Mass LinkedIn messages: As LinkedIn has opened up premium services, I’m seeing more spam in my LinkedIn in box. I am receptive to receiving emails from individuals who have clearly reviewed and pre-qualified me based on my profile. Otherwise, sending LinkedIn messages is worthless spam.
What are your don’ts for LinkedIn?
Over the past few years, I’ve counseled and assisted companies establish their social media programs. As I think back to these program, I believe there are four key stages intrinsic to the evolution of a successful social media program: broadcast, inquisitive, participatory, and conversation. While I don’t want to oversimplify this process – some organizations may skip or combine these stages – I do think this is helpful for framing the general growth of a social media program:
Broadcast stage:While we recognize that social media is about conversations and engagement, I’ve found that the first stage is getting comfortable with publishing on this medium. As such, the first phase will mainly be broadcasting – upcoming events, new blog postings, product announcements, etc.
Inquisitive stage: Once an organization becomes comfortable publishing on social media, the next stage is being inquisitive – asking others for their comments, feedback, including polls and other similar activities. From my perspective, this is the first step from broadcast toward engagement.
Participatory stage: It is at this stage that an organization moves from broadcast to a participatory level. In addition to promoting it’s own content, an organization begins recognizing the contribution of others. This includes retweeting, commenting, and sharing links to blog postings, articles and other content of interest to your followers/target audiences.
Conversation stage: This is the most intensive aspect of a social media program and most desired stage that all aspire to. At this stage, an organization is engaging in an active conversation with their audiences – responding in real-time to constituents while adding value.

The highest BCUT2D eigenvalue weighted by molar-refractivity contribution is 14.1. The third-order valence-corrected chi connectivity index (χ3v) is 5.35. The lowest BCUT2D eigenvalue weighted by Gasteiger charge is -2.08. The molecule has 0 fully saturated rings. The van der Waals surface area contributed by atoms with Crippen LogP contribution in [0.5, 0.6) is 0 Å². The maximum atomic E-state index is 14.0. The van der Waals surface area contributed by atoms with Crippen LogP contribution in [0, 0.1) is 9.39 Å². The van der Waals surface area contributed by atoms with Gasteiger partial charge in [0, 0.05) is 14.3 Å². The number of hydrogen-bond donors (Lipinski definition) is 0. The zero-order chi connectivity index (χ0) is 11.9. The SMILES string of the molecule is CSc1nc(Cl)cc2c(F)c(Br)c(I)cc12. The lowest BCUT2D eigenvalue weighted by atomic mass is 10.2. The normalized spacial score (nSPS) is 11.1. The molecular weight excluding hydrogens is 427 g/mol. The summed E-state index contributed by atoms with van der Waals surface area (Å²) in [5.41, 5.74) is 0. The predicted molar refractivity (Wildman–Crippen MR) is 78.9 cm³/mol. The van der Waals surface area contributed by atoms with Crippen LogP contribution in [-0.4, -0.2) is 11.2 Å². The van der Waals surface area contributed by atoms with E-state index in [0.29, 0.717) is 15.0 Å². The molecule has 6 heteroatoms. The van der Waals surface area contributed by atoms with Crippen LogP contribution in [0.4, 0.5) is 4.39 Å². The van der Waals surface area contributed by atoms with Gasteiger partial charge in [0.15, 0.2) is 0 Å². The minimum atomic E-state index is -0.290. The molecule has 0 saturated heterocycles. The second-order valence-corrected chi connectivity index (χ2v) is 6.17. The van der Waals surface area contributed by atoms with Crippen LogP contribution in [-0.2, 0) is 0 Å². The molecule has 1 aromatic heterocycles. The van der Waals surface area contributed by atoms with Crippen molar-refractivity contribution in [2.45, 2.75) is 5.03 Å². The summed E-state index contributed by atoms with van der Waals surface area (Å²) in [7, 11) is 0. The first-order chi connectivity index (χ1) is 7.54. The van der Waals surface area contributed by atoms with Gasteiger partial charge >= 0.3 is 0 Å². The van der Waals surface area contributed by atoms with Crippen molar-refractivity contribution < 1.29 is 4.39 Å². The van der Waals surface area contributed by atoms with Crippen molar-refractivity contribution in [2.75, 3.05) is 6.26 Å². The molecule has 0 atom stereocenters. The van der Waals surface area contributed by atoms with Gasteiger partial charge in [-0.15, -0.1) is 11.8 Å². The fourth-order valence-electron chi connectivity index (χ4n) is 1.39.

Are there other stages to consider when starting a social media program?
I subscribe to quite a few enewsletters and RSS feeds, so it’s always surprising to receive an enewsletter that I never subscribed to. How did they find my email? Then I recognize the “from” address and I realize, I gave someone in that company my business card in the past.
A business card is meant to develop a relationship between people, not a person and a company. However, the first tendency is to take all business cards back to the office, dump them into a sales database and automatically subscribe them to all the company emails. Come on, you know you’ve done it!
From my perspective, this is the quickest path to 1) decrease people’s interest to work with your company and 2) for future emails to be blocked. In the end, this is about permission marketing (as eloquently written by Seth Godin in the book with the same name). Here are my three tips to gaining permission and starting your marketing relationship on the right foot.
Cece Salomon-Lee is director of product marketing for Lanyon Solutions, Inc. and author of PR Meets Marketing, which explores the intersection of public relations, marketing, and social media.
This blog contains Cece's personal opinions and are not representative of her company's.